•    -Skepticism toward various claims and ideas
    •    -Humility about one's own understanding
  19. Critical Thinking

    • It Does involve 
    •   -paying attention to content
    •   -questioning the source and the claim
    •   -thinking about the things in context
    •   -assessing how the data relate to the conclusion
  20. Scientific Method
    An explanation using an integrated set of principles that organizes observations and predicts behaviors or events
  21. Scientific Method

    Creating a testable (falsifiable) hypothesis
    Usually derived from theory, uses operational definitions, and is replicable
  22. Case Study
    An in-depth analyses of special individuals (Sybil)
  23. Naturalistic Observation
    Watching and recording individuals behaviors in their natural setting (playground).
  24. Surveys and Interviews
    • Self-reports in which people answer questions about their behavior or attitudes
    •    -Wording Effects= subtle changes in the order or wording of questions can have major effects. (aid to the needy vs. welfare).
  25. Random Sampling
    Every person in the population (entire group) has an equal chance of participating. This would generate a representative sample.
  26. Correlation
    A measure of the extent to which two factors vary together and how well either factor predicts the other. What are positive and negative correlations?
  27. Does Correlation causes causation
    Not it does not (varies)
  28. Positive Correlation
    Between 0 and +1.00

    Indicates a direct relationship- meaning that two things increase together or decrease together.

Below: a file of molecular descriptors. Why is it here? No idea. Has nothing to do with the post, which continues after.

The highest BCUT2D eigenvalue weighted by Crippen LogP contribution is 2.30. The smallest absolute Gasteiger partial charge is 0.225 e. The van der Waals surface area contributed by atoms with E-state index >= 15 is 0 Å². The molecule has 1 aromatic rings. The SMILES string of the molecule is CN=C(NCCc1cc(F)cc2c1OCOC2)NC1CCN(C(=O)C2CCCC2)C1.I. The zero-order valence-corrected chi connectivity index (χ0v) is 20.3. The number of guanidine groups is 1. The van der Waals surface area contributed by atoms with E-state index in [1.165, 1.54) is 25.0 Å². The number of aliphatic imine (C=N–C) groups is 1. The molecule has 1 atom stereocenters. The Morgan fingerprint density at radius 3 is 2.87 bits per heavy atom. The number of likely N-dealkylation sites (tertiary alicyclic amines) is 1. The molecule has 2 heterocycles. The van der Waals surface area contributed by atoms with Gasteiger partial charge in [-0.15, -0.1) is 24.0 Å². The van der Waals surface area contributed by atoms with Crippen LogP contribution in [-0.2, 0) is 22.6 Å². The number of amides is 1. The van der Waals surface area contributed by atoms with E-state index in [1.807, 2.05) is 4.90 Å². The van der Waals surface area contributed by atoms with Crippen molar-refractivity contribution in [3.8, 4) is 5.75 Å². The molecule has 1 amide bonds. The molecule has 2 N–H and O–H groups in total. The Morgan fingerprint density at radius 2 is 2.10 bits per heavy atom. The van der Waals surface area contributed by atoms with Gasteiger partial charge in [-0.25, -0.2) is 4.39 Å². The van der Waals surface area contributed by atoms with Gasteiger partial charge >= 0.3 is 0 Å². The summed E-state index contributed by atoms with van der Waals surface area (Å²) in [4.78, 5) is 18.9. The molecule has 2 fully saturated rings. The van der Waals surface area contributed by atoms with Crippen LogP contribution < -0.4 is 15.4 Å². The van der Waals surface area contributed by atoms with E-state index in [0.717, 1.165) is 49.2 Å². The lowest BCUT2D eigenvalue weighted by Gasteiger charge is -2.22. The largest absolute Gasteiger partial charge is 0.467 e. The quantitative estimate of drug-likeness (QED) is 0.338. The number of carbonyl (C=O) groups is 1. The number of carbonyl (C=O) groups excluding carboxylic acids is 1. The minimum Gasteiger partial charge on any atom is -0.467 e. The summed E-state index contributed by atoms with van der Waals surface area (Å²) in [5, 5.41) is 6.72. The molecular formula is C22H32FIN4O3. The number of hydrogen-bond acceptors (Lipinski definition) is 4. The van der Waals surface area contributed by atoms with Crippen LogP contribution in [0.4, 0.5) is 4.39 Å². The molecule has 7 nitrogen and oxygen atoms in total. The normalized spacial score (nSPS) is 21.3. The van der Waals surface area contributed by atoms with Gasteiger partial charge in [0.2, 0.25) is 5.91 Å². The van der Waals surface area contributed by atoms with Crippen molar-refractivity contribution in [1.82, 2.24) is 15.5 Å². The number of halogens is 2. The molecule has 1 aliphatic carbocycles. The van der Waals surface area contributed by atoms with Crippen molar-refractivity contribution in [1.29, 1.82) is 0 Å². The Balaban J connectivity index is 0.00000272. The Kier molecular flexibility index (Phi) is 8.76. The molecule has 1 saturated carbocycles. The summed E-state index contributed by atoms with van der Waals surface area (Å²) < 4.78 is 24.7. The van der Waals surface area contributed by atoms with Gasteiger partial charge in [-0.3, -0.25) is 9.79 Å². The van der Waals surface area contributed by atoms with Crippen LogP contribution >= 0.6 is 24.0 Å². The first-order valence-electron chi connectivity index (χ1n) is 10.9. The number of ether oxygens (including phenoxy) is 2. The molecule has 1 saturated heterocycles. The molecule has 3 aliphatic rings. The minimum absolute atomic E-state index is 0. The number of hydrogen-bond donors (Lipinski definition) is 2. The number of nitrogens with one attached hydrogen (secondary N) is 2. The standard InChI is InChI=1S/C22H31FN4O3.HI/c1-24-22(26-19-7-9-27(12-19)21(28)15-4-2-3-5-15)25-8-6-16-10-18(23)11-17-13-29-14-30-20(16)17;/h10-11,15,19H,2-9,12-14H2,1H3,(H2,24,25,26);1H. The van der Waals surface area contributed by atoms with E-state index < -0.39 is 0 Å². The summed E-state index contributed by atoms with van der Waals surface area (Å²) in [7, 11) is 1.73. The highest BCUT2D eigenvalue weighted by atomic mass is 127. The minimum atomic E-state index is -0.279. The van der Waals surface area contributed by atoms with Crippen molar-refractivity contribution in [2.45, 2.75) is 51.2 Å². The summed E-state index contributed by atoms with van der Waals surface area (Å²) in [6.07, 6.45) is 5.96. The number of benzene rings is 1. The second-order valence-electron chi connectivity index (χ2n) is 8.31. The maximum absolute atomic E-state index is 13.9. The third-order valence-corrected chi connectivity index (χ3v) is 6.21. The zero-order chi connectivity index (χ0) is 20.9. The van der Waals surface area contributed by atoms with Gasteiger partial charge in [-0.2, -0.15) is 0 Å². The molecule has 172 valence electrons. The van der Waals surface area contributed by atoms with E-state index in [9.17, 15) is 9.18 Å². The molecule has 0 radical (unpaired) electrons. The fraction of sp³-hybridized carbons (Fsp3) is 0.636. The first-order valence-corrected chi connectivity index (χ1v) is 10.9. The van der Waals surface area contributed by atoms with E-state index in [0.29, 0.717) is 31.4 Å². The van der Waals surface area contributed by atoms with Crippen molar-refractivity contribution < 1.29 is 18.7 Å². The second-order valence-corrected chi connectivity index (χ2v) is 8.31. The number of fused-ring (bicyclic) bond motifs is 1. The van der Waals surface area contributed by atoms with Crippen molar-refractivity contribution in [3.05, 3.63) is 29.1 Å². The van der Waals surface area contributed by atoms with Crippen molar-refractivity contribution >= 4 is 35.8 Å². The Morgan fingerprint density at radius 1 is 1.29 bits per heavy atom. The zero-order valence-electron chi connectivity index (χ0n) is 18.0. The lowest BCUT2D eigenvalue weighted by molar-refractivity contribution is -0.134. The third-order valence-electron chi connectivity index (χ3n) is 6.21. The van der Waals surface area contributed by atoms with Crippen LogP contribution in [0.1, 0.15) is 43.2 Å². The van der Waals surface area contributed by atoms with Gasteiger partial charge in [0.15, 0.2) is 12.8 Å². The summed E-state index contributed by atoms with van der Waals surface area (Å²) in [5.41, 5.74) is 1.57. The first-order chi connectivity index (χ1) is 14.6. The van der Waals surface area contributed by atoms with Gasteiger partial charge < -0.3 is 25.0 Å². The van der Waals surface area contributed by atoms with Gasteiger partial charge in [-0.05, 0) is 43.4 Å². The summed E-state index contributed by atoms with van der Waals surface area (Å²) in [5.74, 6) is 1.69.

29. Negative Correlation
    Between o and -1.00

    Indicates an inverse relationship- as one thing increases, the other decreases.
  30. Three Possible Cause-Effect Relationships
    Low Self-Esteem----Could Cause----Depression

    Depression---Could Cause---Low Self-Esteem

    • Distressing Events or Biological Predisposition
    • Could Cause----Depression and Low Self-Esteem
  31. Experimentation

    What are the characteristics of experimentation that make it possible to isolate cause and effect?
    • Experiment 
    •    --Researchers
    •       1) Manipulate the factors of interest
    •       2) Hold constant (controlling) other factors

    • Create an Experimental Group
    •    --Where people receive the treatment 

    • Create a Control Group
    •    --Whose members do not receive the treatment 

    Randomly assign people to the two conditions to minimize differences between groups
  32. Experimentation

    Double-blind procedure-both participant and researcher do not know if participant received the treatment or a placebo.
    Placebo Effect= experimental results caused by expectations alone.
  33. Independent vs. Dependent Variables vs. Confounding
    • IV-the experimental factor that is manipulated; the variable whose effect is being studied.
    • DV- the outcome factor; the variable that may change in response to manipulations of the IV. 
    • CV- a factor other than the IV that might produce an effect in an experiment.
  34. Study Designs

    Methods of Data Collection Include
    • Case Study 
    • Survey- how you would your questions matter
    • Naturalistic observation- may involve deception
    • Experiment (vs. correlational study)
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PSYCH Chapter 1
Chapter 1 Flash Cards